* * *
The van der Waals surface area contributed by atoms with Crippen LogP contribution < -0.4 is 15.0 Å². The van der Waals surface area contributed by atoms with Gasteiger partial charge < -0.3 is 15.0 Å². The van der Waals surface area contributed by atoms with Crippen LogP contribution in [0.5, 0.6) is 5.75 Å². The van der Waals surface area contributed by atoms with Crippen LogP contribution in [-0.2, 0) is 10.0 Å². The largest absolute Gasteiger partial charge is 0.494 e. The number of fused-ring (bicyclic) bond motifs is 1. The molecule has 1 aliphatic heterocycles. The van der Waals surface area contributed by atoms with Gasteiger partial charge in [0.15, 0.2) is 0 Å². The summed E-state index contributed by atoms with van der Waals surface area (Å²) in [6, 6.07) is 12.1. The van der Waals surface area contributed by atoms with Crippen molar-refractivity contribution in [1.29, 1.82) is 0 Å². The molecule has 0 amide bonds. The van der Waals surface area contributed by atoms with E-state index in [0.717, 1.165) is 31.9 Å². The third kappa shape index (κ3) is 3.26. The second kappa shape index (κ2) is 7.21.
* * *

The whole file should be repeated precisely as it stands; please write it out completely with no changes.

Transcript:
The van der Waals surface area contributed by atoms with Crippen LogP contribution < -0.4 is 15.0 Å². The van der Waals surface area contributed by atoms with Gasteiger partial charge < -0.3 is 15.0 Å². The van der Waals surface area contributed by atoms with Crippen LogP contribution in [0.5, 0.6) is 5.75 Å². The van der Waals surface area contributed by atoms with Crippen LogP contribution in [-0.2, 0) is 10.0 Å². The largest absolute Gasteiger partial charge is 0.494 e. The number of fused-ring (bicyclic) bond motifs is 1. The molecule has 1 aliphatic heterocycles. The van der Waals surface area contributed by atoms with Gasteiger partial charge in [0.15, 0.2) is 0 Å². The summed E-state index contributed by atoms with van der Waals surface area (Å²) in [6, 6.07) is 12.1. The van der Waals surface area contributed by atoms with Crippen molar-refractivity contribution in [1.29, 1.82) is 0 Å². The molecule has 0 amide bonds. The van der Waals surface area contributed by atoms with E-state index in [0.717, 1.165) is 31.9 Å². The third kappa shape index (κ3) is 3.26. The second kappa shape index (κ2) is 7.21.